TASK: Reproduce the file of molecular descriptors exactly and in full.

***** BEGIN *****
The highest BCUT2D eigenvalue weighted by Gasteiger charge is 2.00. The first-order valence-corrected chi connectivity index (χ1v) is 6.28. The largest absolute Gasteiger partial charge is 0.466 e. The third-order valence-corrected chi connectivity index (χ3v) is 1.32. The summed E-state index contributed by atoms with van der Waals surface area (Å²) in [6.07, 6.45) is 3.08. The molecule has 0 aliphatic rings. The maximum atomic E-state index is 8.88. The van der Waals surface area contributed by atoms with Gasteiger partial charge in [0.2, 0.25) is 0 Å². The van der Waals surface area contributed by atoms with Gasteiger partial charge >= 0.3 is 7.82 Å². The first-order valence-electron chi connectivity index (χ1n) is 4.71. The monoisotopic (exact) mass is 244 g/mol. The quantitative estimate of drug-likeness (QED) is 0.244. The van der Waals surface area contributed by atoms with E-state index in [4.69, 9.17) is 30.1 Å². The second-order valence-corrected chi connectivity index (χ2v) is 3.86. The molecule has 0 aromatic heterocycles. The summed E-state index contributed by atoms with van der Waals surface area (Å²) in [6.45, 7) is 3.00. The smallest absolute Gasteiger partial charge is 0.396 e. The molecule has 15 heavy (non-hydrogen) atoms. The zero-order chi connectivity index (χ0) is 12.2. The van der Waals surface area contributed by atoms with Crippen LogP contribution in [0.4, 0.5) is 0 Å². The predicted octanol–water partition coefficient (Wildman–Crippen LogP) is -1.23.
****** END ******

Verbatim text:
The highest BCUT2D eigenvalue weighted by Gasteiger charge is 2.00. The first-order valence-corrected chi connectivity index (χ1v) is 6.28. The largest absolute Gasteiger partial charge is 0.466 e. The third-order valence-corrected chi connectivity index (χ3v) is 1.32. The summed E-state index contributed by atoms with van der Waals surface area (Å²) in [6.07, 6.45) is 3.08. The molecule has 0 aliphatic rings. The maximum atomic E-state index is 8.88. The van der Waals surface area contributed by atoms with Gasteiger partial charge in [0.2, 0.25) is 0 Å². The van der Waals surface area contributed by atoms with Gasteiger partial charge >= 0.3 is 7.82 Å². The first-order valence-electron chi connectivity index (χ1n) is 4.71. The monoisotopic (exact) mass is 244 g/mol. The quantitative estimate of drug-likeness (QED) is 0.244. The van der Waals surface area contributed by atoms with E-state index in [4.69, 9.17) is 30.1 Å². The second-order valence-corrected chi connectivity index (χ2v) is 3.86. The molecule has 0 aromatic heterocycles. The summed E-state index contributed by atoms with van der Waals surface area (Å²) in [6.45, 7) is 3.00. The smallest absolute Gasteiger partial charge is 0.396 e. The molecule has 15 heavy (non-hydrogen) atoms. The zero-order chi connectivity index (χ0) is 12.2. The van der Waals surface area contributed by atoms with Crippen LogP contribution in [0.4, 0.5) is 0 Å². The predicted octanol–water partition coefficient (Wildman–Crippen LogP) is -1.23.